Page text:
With the Omicron variant on the rise in the United States, the Biden administration decided Friday to dispense with politeness. "For the unvaccinated," Jeff Zients, the White House COVID coordinator, said, "you're looking at a winter of severe illness and death for yourselves, your families, and the hospitals you may soon overwhelm."
It was a stark message — but was it too much? Some observers thought so. "Who is this for? Unvaccinated Americans are not going to be persuaded by messaging like this," wrote New York's Olivia Nuzzi. Megan McArdle, a Washington Post columnist, agreed.
But it's not like President Biden hasn't tried other methods to entice the hesitant into getting their shots. Back in the early summer, his administration was promoting incentives like child care and free beer to encourage Americans to get vaccinated. He tried reasoning with them in a gentle tone. It was only after the Delta variant began to overwhelm hospitals that Biden decided — reluctantly — to order a mandate for large employers.
Meanwhile, top Republicans are performing skepticism not only of mandates but of the shots themselves. Florida Gov. Ron DeSantis ducked a question over the weekend about whether he had received a booster shot, while former President Donald Trump got booed for acknowledging he had been boosted. Sarah Palin, the former vice presidential candidate, went a step further: "It'll be over my dead body that I get a shot," she told a gathering of young conservatives on Sunday. "I won't do it, and they better not touch my kids either."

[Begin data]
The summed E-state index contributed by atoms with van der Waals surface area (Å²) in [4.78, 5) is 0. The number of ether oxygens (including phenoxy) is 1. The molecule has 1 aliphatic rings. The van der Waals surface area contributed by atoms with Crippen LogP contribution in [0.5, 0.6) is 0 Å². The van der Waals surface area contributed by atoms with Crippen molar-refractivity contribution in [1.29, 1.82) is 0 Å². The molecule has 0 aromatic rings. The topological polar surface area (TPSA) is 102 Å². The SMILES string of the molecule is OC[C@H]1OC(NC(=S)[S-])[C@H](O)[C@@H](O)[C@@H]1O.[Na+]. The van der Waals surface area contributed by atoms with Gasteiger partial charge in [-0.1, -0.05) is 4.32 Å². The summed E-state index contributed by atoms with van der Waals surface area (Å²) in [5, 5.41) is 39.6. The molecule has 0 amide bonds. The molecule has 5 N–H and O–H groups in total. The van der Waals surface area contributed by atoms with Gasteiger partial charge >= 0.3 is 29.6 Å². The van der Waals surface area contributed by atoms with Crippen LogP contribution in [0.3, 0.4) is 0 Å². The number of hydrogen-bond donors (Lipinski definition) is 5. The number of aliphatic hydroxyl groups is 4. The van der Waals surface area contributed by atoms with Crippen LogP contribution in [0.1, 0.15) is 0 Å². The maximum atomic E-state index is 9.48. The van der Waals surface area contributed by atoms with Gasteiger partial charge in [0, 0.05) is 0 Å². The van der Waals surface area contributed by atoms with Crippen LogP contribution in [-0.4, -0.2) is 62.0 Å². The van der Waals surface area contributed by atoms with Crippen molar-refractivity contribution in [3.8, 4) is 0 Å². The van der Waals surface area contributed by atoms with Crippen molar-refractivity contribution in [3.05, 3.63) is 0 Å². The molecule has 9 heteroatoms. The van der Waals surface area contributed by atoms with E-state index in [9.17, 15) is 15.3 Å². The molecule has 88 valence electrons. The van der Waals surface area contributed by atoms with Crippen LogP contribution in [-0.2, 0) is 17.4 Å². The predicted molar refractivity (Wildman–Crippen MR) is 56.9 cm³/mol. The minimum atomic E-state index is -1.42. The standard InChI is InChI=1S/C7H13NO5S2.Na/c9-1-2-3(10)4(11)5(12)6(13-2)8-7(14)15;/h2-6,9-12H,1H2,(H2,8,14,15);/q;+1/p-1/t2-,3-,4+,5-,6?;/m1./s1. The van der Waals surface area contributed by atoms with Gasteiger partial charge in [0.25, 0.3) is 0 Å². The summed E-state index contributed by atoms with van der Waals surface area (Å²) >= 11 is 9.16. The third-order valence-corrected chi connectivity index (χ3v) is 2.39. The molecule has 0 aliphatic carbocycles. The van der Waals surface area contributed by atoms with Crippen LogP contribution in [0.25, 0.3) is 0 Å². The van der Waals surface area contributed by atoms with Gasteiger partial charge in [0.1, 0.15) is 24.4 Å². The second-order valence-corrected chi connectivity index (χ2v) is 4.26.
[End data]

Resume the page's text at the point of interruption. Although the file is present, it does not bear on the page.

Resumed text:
A year after the first shots became available, it sure seems that the time for "please, pretty please, with sugar on it" passed a long time ago. "The truth is the truth," tweeted Ron Klain, Biden's chief of staff.
Klain, though, may have accidentally pointed out the real flaw in the White House's messaging. While many unvaccinated people will get badly sick or die, many won't: So far, about a third of people who get the virus never show symptoms, and there are still hopes that Omicron is a milder variant. That doesn't mean people shouldn't get vaccinated (who knows if you're in that third?), but it does mean the White House can be fairly accused of overstating its case: Unvaccinated people won't always personally suffer.
Bluntness is sometimes necessary — but when it gets ahead of the facts, it just looks like hyperbole.